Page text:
Friday, June 15, 2012

Cocktail of the Week: The Hemingway Daiquiri, aka The Papa Doble

Let it be known that daiquiris existed before Ernest Hemingway put them on the map, and that they were good. With a recipe that simple – rum, lime, sugar – how could they not be? Charles H. Baker, Jr. claimed in The Gentleman’s Companion that the cocktail was cooked up in 1898 by mining engineers working in Cuba in order to stave off infection, alcohol being a potent disinfectant, lime needed to take the edge off the rum, sugar required to cut the lime. (I can only hope these engineers received copious amounts of grant money for their efforts and were shortlisted for the Nobel.) David Embury, the authority’s authority, wrote in The Fine Art of Mixing Drinks that “this is a cocktail that is difficult to improve upon,” calling it “vastly superior ... to the Manhattan.” To which I say: hold the fucking phone, Dave.

But it’s Hemingway who popularized the drink. Legend has it that he ducked into Havana’s La Florida, known colloquially as the Floridita, to use the facilities. Presiding bartender and local legend Constante Ribalaigua Vert prevailed upon the writer to try his Daiquiri #3. Hemingway did, offering his praises along with the caveat that he preferred his without sugar – and with double rum. That version soon appeared on menus.

Ribalaigua elevated the standard recipe by adding grapefruit juice and maraschino, the liqueur made from Marasca cherries. A few drops of the latter provided a note of sustained, smoky sweetness that was enough for Papa, who was diabetic. He also didn’t want to slow his consumption; referring to his heroic intake, he said, “if you drank that many with sugar it would make you sick.” Hem also liked that his formula “had no taste of alcohol.” According to cocktail writer Eric Felten, in the daiquiris Hemingway downed “flavor gets snowed under by the mounds of shaved ice.”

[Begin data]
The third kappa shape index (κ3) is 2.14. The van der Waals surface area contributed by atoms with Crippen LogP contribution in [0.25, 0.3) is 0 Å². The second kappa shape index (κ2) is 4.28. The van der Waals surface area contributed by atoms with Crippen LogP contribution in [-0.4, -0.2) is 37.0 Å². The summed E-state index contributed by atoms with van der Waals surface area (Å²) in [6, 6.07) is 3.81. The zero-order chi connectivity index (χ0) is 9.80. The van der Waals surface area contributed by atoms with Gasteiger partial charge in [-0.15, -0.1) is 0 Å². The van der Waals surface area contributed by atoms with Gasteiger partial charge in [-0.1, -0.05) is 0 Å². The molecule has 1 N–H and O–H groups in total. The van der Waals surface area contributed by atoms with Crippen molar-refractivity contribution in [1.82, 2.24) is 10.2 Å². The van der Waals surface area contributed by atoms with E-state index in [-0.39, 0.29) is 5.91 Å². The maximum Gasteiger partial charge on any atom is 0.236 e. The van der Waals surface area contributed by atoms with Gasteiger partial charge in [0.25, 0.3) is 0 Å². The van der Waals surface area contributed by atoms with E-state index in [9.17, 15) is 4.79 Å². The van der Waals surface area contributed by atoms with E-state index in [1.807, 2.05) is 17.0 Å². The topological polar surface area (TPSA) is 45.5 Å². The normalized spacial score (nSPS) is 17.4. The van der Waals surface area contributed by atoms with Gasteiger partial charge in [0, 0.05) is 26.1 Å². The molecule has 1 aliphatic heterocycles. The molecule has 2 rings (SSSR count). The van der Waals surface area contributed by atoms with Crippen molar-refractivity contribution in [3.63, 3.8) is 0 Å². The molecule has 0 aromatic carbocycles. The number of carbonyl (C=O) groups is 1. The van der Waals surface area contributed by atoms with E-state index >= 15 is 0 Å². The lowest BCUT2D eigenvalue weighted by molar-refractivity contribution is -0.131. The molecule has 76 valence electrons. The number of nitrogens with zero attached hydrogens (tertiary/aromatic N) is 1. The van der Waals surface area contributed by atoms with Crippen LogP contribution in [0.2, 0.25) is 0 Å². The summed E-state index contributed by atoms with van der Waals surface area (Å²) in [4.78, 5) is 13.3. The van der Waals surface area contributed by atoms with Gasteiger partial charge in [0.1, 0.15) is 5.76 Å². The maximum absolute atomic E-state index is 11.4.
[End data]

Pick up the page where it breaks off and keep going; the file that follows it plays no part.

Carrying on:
You should know that I’m not making the Hemingway Daiquiri in Hemingway style. I don’t want mounds of shaved ice. I prefer a clean glass and concentrated spirits. And the fact remains that a traditional daiquiri has sugar. As Dale DeGroff notes in The Craft of the Cocktail, “You can be sure that for the average customer at the Floridita, the Simple Syrup was part of the recipe.” The problem is that there are too many conflicting recipes. Particularly vexing is the question of restoring the sweetener. Papa liked his daiquiris with a lot of lime, so do you scale that back or add more Simple? How do you then balance the other elements? And let’s leave aside the fact that Hemingway was enjoying his drinks with authentic Cuban rum.

I’ve taken a Gordian Knot approach to the conundrum. The recipe below is the result. I like it enormously. Hemingway wouldn’t. There’s too much sugar and there ain’t enough rum. But we could still while away a scorching afternoon in Havana, each enjoying our own rendition of the drink. Isn’t it pretty to think so?

The Hemingway Daiquiri, aka The Papa Doble

1 ½ oz. rum
¾ oz. lime juice
½ oz. grapefruit juice
½ oz. maraschino
½ oz. simple syrup

Shake. Strain. Garnish with a lime wheel (not pictured; I needed all the limes).